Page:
🔮 Self-driving distraction; mature AI; supply chains, eyes & education++ #393
Self-driving could be a pointless distraction for improving the environmental and human impact of transport
Hi, I’m Azeem Azhar. I convene Exponential View to help us understand how our societies and political economy will change under the force of rapidly accelerating technologies. The Sunday edition of Exponential View is a thoughtful curation of evolving thinking across business, technology, economy and culture. Sign up for the weekly insights here.
In today’s edition:
The distraction of self-driving vehicles,
Machine vision & medicine,
Breaking tech supply chains.
The near future
🛣️ End of the road
In 2016, the then-CEO of Lyft shared this chart. 2022 would be a year dominated by autonomous driving.
Now Max Chalkin analyses the disappointing trajectory of full-self driving efforts: $100bn invested and little to show. Self-driving pioneer, Anthony Levandowski who cofounded Waymo, has retreated to building autonomous trucks constrained to industrial sites. He reckons that is the most complex use-case the technology can deliver in the near future. (Amazon has also abandoned its autonomous delivery robot programme.)
Why it matters: Self-driving could be a pointless distraction for improving the environmental and human impact of transport. It takes attention away from micromobility, better urban infrastructure and other strategies to improve the safety, pollution, climate, equity and economic returns of this sector.
🤖The AIs have it
Machine vision systems are able to look at retinal scans to predict heart attack and stroke risk, as well as the early onset of Alzheimer’s. Such patterns were invisible to human researchers. As Eric Topol writes, “the power of machine eyes extends to virtually all forms of medical images” into the domains of oncology, gastroenterology and more.
Another machine vision system can estimate the energy efficiency of buildings using images from Google Street View. [PDF of the paper]
Why it matters: Machine vision is one of the more mature applications of deep learning, making it readily accessible to researchers and industry. Data sets are increasingly easy to come by, and the computational cost is far from the state-of-the-art experiments in super-large AI models. This bodes for even more rapid and widespread uptake.
🗺️ Running in the shadows1
The Biden administration announced severe new rules on exporting advanced technologies (and the tooling that might build them) to China. The goal is to hobble the Chinese state’s access to the most sophisticated chip tech. The rules explicitly reference the civil-military fusion approach Beijing takes and the leakage of such technologies into the military sphere. Dylan Patel’s analysis is exceptional.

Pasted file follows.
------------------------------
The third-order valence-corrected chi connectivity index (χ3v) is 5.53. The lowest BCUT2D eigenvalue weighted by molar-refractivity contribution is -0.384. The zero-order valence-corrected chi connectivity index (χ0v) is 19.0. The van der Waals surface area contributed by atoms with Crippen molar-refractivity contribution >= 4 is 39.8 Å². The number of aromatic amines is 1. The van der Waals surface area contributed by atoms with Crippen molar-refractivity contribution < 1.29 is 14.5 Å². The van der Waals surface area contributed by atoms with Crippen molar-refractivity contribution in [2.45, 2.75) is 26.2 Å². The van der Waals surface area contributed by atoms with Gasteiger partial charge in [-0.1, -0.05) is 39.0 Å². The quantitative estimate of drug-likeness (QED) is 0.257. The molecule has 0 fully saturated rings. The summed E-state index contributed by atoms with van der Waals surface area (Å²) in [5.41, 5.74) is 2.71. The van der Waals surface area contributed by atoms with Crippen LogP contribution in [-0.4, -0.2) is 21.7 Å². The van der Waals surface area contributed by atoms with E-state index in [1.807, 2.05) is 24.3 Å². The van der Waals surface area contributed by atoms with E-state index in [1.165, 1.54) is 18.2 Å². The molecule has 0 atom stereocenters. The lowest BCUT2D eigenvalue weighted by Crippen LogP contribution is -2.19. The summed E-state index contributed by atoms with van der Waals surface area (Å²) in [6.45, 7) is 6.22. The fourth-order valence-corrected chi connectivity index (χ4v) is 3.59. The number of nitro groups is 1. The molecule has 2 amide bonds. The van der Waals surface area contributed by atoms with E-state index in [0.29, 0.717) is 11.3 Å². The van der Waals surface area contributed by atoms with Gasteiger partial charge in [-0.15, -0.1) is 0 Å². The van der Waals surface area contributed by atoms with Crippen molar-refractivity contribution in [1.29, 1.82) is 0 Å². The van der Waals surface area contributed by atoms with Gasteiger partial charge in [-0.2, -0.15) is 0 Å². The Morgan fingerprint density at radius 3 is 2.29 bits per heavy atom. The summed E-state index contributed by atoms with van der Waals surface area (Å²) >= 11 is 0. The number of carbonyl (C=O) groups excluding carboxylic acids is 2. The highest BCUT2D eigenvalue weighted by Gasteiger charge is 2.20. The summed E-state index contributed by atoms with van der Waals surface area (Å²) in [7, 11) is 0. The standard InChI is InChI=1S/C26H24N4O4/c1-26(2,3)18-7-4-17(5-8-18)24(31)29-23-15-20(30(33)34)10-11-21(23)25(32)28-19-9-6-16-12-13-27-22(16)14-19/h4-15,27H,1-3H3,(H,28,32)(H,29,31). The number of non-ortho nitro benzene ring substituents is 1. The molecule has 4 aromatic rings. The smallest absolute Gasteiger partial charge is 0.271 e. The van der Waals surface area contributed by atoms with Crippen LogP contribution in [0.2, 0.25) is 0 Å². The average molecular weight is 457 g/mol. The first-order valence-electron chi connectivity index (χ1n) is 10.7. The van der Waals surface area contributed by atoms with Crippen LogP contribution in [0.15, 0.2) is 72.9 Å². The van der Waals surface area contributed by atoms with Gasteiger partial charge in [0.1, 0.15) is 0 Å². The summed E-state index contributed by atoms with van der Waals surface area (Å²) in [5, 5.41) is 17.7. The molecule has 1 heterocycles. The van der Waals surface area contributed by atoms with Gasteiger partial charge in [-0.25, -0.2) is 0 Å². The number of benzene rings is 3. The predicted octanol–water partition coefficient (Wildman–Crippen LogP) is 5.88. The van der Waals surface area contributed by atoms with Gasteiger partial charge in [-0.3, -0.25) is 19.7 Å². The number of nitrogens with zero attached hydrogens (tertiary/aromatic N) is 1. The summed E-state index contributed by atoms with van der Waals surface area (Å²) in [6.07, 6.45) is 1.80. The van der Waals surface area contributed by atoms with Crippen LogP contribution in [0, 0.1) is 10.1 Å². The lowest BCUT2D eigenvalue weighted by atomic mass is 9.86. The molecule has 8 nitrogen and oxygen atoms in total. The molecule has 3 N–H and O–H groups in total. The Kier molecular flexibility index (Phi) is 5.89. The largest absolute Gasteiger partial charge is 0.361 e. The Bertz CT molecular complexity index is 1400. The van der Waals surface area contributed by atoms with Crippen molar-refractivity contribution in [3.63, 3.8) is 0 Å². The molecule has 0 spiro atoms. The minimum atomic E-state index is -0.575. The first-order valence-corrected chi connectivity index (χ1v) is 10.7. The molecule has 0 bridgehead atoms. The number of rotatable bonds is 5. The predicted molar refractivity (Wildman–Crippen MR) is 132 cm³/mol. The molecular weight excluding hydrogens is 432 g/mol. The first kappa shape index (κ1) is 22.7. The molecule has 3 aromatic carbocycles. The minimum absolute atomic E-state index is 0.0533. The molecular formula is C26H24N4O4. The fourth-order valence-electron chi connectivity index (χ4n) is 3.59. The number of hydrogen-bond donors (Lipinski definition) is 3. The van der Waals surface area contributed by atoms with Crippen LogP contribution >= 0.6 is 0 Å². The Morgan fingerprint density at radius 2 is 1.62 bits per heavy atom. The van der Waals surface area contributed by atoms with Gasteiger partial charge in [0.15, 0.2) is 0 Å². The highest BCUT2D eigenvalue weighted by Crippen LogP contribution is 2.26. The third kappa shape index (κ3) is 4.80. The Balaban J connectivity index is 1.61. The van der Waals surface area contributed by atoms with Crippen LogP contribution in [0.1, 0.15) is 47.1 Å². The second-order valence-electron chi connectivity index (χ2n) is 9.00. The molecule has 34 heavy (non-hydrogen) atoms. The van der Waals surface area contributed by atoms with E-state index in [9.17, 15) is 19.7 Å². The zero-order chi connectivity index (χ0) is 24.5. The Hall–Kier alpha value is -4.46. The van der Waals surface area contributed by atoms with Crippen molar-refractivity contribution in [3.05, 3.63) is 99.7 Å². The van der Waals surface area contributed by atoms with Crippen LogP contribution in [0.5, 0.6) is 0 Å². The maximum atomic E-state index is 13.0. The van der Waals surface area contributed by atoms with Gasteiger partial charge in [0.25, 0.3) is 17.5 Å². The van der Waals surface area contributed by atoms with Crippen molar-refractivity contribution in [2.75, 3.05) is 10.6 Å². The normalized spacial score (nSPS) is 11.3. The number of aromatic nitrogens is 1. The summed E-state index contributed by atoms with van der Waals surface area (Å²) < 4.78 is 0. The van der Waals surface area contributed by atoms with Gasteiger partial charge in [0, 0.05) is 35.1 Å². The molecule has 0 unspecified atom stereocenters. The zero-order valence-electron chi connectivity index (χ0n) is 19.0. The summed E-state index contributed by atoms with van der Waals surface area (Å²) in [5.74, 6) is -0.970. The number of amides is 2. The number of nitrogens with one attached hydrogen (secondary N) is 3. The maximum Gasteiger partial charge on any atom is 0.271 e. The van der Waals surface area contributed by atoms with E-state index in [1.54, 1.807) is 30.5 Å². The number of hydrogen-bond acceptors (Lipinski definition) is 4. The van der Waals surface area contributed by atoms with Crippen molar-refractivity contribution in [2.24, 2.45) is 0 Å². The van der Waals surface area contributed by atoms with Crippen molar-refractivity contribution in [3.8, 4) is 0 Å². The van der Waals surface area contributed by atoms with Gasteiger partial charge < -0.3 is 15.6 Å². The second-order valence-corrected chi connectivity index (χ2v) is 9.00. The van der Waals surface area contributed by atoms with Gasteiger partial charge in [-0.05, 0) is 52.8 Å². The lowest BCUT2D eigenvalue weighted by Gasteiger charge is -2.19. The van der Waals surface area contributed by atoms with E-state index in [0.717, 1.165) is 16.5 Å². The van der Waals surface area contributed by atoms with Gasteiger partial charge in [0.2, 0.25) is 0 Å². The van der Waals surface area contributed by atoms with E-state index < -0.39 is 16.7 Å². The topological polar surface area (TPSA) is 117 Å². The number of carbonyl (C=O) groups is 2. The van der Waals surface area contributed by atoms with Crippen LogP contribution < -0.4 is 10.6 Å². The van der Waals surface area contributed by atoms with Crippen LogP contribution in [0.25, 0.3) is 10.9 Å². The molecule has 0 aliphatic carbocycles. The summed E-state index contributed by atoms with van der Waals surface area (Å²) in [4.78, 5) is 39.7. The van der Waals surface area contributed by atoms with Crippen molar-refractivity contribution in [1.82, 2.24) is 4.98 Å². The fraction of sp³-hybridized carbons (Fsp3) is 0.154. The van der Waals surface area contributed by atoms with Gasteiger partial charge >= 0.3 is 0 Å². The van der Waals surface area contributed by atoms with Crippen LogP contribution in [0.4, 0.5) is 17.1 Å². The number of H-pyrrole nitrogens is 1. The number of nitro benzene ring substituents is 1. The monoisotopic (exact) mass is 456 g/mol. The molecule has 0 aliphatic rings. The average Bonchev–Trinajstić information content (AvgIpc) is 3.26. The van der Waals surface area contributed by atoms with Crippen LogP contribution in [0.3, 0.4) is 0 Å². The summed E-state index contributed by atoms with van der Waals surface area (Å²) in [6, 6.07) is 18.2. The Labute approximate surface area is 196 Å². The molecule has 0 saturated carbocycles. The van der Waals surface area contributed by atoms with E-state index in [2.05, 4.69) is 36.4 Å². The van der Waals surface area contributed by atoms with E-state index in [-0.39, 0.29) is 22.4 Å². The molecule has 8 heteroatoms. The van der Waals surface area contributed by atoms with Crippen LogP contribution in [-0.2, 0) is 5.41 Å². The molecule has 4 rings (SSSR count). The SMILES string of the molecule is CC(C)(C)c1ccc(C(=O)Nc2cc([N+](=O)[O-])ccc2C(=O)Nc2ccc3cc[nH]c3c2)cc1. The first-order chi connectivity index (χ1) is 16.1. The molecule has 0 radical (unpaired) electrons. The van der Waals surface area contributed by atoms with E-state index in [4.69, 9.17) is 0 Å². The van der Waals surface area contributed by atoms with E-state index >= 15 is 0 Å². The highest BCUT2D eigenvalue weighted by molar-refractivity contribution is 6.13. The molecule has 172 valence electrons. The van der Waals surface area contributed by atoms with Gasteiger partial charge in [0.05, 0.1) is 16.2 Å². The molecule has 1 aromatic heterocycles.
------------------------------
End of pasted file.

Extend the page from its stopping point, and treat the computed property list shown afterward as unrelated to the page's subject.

Indian factory lines for Apple’s latest iPhone, the 14, have already started to turn in the sub-continent only a few weeks after Chinese production lines spun up. This is a boost for Apple, as it looks to diversify manufacturing beyond China, and for India it is a hope to benefit from “China+N” sourcing.
However, Bloomberg reckons that the process of multi-shoring will be slow: 8 years to move a tenth of Apple’s production from China. The decades (and tens of billions of dollars) Western firms have invested in capacity in China, as well as the depth of the supply chain and expertise that has emerged there, are making it a hard break up. I’m not so sure it’ll be as slow as that.
Why it matters: The unwinding of the previous model of globalisation is going to happen, despite huge investments. With national security (rather than merely commercial resilience or economic competition) becoming a primary driver, the speed could accelerate.
Weekly Commentary: The machine that builds itself
In this week’s commentary, I look at recent progress in AI research. Might we be seeing recursive self-improvement in AI systems?
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Dept of our climate future
In every Sunday edition, we track key metrics that tell us a little about our shared climate future. Our member, Marshall Kirkpatrick, takes the time to curate a view of our current climate status in this segment every week, and you can read Marshall’s curation below.